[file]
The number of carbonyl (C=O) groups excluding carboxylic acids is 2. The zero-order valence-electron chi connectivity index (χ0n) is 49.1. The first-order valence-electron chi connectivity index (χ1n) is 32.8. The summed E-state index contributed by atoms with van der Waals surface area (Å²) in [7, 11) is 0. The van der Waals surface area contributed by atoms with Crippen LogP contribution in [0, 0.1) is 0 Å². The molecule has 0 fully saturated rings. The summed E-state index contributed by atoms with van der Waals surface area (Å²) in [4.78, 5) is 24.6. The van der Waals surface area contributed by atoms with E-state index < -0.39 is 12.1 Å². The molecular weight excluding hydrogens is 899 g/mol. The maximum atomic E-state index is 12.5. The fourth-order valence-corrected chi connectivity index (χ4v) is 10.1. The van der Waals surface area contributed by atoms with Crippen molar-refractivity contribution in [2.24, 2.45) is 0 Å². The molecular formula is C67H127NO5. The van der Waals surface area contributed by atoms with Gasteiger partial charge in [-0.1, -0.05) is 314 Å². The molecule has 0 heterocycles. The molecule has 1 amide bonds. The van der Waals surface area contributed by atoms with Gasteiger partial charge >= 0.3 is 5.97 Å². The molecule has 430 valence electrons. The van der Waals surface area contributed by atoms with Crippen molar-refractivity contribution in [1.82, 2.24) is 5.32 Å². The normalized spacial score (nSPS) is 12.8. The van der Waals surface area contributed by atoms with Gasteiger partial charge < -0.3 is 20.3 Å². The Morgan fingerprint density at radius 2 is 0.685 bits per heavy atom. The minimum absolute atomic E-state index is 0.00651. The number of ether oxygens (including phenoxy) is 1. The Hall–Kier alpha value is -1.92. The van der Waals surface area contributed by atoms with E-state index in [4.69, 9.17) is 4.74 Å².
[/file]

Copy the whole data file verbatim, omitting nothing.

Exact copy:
The number of carbonyl (C=O) groups excluding carboxylic acids is 2. The zero-order valence-electron chi connectivity index (χ0n) is 49.1. The first-order valence-electron chi connectivity index (χ1n) is 32.8. The summed E-state index contributed by atoms with van der Waals surface area (Å²) in [7, 11) is 0. The van der Waals surface area contributed by atoms with Crippen LogP contribution in [0, 0.1) is 0 Å². The molecule has 0 fully saturated rings. The summed E-state index contributed by atoms with van der Waals surface area (Å²) in [4.78, 5) is 24.6. The van der Waals surface area contributed by atoms with E-state index < -0.39 is 12.1 Å². The molecular weight excluding hydrogens is 899 g/mol. The maximum atomic E-state index is 12.5. The fourth-order valence-corrected chi connectivity index (χ4v) is 10.1. The van der Waals surface area contributed by atoms with Crippen molar-refractivity contribution in [2.24, 2.45) is 0 Å². The molecular formula is C67H127NO5. The van der Waals surface area contributed by atoms with Gasteiger partial charge in [-0.1, -0.05) is 314 Å². The molecule has 0 heterocycles. The molecule has 1 amide bonds. The van der Waals surface area contributed by atoms with Gasteiger partial charge >= 0.3 is 5.97 Å². The molecule has 430 valence electrons. The van der Waals surface area contributed by atoms with Crippen molar-refractivity contribution in [1.82, 2.24) is 5.32 Å². The normalized spacial score (nSPS) is 12.8. The van der Waals surface area contributed by atoms with Gasteiger partial charge < -0.3 is 20.3 Å². The Morgan fingerprint density at radius 2 is 0.685 bits per heavy atom. The minimum absolute atomic E-state index is 0.00651. The number of ether oxygens (including phenoxy) is 1. The Hall–Kier alpha value is -1.92. The van der Waals surface area contributed by atoms with E-state index in [4.69, 9.17) is 4.74 Å².